Also, the style of an artist is always influenced by the imagery that we see most often. We are surrounded by photographic imagery, so even if we are trying to break out of the mold, it is very difficult not paint photographically. This is why traditionally as part of an artist’s training, they were required to imitate (with an understanding) the works of old masters in the tradition. It is why also I would advocate the need for this even more today. It is interesting that this is generally not done even in the ateliers of Florence. They work from life only and it is one weakness, i think, in the modern attempts to reestablish the tradition.

11 05 2010

The history of academic training can be traced to the Carracci’s Incamminati. But it bears little resemblance to what we call ‘Academic training’ of today. What they do have in common is a continual reference to nature and drawing and painting from life. Gammell’s specific approach to teaching art is a result of the division between the Academy and Atelier in the 19th century french system. The Gammell system was a reaction against the ill training that he received. (He explains this in his autobiography) The emphasis on sight-size, an extremely powerful tool, definitely followed the logic of the supremecy of ‘Nature’ in 19th century thought. However, the definition of artistic ‘Nature’ has changed over the centuries. The secular nature of the 19th century is completely different to the aesthetic ideal put forth by Reynolds in his discourses. And one could argue that Reynolds concept of Nature is closer to that of the baroque than that of the 19th century. The cultural reasons for this philosophical shift are varied and complex. However, its effect on art training was very specific. The result was an overspecialization of the artist.

The Gammell approach is essentially a training adapted for portraiture and still life. One could even include interiors. However, they all fall under the category of easel painting. The Grand Tradition of wall decoration that Reynolds espouses has very little to do with that. Easel painting without a constant reference to the greater ideals and design concepts of wall decoration becomes a caught up in the particular and is in effect: copying.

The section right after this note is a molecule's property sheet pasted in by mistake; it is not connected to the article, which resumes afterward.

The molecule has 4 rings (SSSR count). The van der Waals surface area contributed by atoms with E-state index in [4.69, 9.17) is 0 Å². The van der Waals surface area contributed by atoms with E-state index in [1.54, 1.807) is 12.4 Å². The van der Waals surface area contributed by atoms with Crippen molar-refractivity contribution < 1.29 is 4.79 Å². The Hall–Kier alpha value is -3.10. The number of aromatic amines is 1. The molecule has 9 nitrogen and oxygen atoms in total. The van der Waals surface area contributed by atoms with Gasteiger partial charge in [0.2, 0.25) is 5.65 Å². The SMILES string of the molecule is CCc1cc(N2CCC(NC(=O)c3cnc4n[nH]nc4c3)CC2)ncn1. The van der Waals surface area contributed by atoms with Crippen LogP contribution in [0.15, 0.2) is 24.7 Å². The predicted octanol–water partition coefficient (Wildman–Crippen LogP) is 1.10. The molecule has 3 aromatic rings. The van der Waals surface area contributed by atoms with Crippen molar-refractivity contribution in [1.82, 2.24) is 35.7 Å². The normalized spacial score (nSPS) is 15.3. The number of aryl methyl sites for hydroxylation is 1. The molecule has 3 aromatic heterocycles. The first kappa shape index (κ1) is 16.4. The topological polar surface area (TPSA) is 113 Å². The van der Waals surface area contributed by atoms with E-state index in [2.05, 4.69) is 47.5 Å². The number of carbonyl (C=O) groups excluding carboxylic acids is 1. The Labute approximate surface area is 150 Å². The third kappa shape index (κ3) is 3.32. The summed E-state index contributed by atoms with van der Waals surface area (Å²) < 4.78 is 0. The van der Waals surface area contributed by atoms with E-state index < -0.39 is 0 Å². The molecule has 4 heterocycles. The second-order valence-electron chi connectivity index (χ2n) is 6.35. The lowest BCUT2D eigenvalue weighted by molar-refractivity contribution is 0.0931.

It was really good that you began with the Carracci. Annibile, like many of us, was fixated on the ‘Vero.’ The problem of today is to re discover what the ‘Vero’ really means.

11 05 2010

Hi Matt, always pleased to get your comments and happy to be corrected by you on these details. Your knowledge in this particular area is much greater than mine and I hope that others will see them too!

What is interesting to me is that I am just completing a longer article about the deliberations of the Church Fathers in relation to the iconoclastic controversy that culminated in the 7th Ecumenical Council and then the Synod of Constantinople in 853AD. The style at the time was iconographic, but the arguments they use applied to all images The baroque and the gothic conform to them as much as the iconographic. The key contributing theologian was Theodore the Studite, an abbot in Contstantinople. He discusses this balance between the general qualities, that relate to human nature, and the specific likenesses, that relate to the individual person. I think that for Christians, this may the point to which we return to get a sense of this balance of the general and the particular?

11 05 2010

I couldn’t agree with you more!

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[…] The greatest focus is in the area of the face and especially the eyes of the individual. (See this article on portraiture for more […]

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Giovanni Battista Tiepolo and the Immaculate Conception « The Way of Beauty

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6 08 2010
Baroque Sacred Art Exemplified « The Way of Beauty

[…] Baroque Sacred Art Exemplified 6 08 2010 We are now approaching the end of our summer program at the Way of Beauty Atelier at Thomas More College. Part of it was a two-week class in traditional academic drawing taught by Catholic artist, Henry Wingate. […]